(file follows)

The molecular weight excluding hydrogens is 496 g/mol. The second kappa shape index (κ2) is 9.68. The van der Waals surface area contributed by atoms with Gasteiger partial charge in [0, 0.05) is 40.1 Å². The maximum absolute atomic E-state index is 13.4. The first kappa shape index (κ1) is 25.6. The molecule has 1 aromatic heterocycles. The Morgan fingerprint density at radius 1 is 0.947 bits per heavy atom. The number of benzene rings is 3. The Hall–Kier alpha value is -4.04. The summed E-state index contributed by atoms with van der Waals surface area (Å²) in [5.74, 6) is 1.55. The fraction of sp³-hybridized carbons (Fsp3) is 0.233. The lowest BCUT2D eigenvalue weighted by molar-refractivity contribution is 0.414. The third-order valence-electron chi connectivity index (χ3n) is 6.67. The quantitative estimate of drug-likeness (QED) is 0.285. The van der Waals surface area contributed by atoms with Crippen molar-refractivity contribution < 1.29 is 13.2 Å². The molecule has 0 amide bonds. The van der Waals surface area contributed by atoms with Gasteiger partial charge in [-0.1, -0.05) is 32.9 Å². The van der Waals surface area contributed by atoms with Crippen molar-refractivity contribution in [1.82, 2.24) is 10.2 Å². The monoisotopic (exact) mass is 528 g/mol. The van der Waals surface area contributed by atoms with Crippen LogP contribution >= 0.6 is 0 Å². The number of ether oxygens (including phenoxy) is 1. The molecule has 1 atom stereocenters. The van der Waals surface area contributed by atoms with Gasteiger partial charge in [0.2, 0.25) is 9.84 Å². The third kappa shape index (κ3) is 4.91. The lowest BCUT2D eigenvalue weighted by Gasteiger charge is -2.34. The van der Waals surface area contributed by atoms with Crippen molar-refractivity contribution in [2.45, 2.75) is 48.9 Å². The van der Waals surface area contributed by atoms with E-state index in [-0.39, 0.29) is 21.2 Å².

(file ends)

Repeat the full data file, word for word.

The molecular weight excluding hydrogens is 496 g/mol. The second kappa shape index (κ2) is 9.68. The van der Waals surface area contributed by atoms with Gasteiger partial charge in [0, 0.05) is 40.1 Å². The maximum absolute atomic E-state index is 13.4. The first kappa shape index (κ1) is 25.6. The molecule has 1 aromatic heterocycles. The Morgan fingerprint density at radius 1 is 0.947 bits per heavy atom. The number of benzene rings is 3. The Hall–Kier alpha value is -4.04. The summed E-state index contributed by atoms with van der Waals surface area (Å²) in [5.74, 6) is 1.55. The fraction of sp³-hybridized carbons (Fsp3) is 0.233. The lowest BCUT2D eigenvalue weighted by molar-refractivity contribution is 0.414. The third-order valence-electron chi connectivity index (χ3n) is 6.67. The quantitative estimate of drug-likeness (QED) is 0.285. The van der Waals surface area contributed by atoms with Crippen molar-refractivity contribution < 1.29 is 13.2 Å². The molecule has 0 amide bonds. The van der Waals surface area contributed by atoms with Gasteiger partial charge in [-0.1, -0.05) is 32.9 Å². The van der Waals surface area contributed by atoms with Crippen molar-refractivity contribution in [1.82, 2.24) is 10.2 Å². The monoisotopic (exact) mass is 528 g/mol. The van der Waals surface area contributed by atoms with Crippen LogP contribution >= 0.6 is 0 Å². The number of ether oxygens (including phenoxy) is 1. The molecule has 1 atom stereocenters. The van der Waals surface area contributed by atoms with Gasteiger partial charge in [0.2, 0.25) is 9.84 Å². The third kappa shape index (κ3) is 4.91. The lowest BCUT2D eigenvalue weighted by Gasteiger charge is -2.34. The van der Waals surface area contributed by atoms with Crippen molar-refractivity contribution in [2.45, 2.75) is 48.9 Å². The van der Waals surface area contributed by atoms with E-state index in [-0.39, 0.29) is 21.2 Å².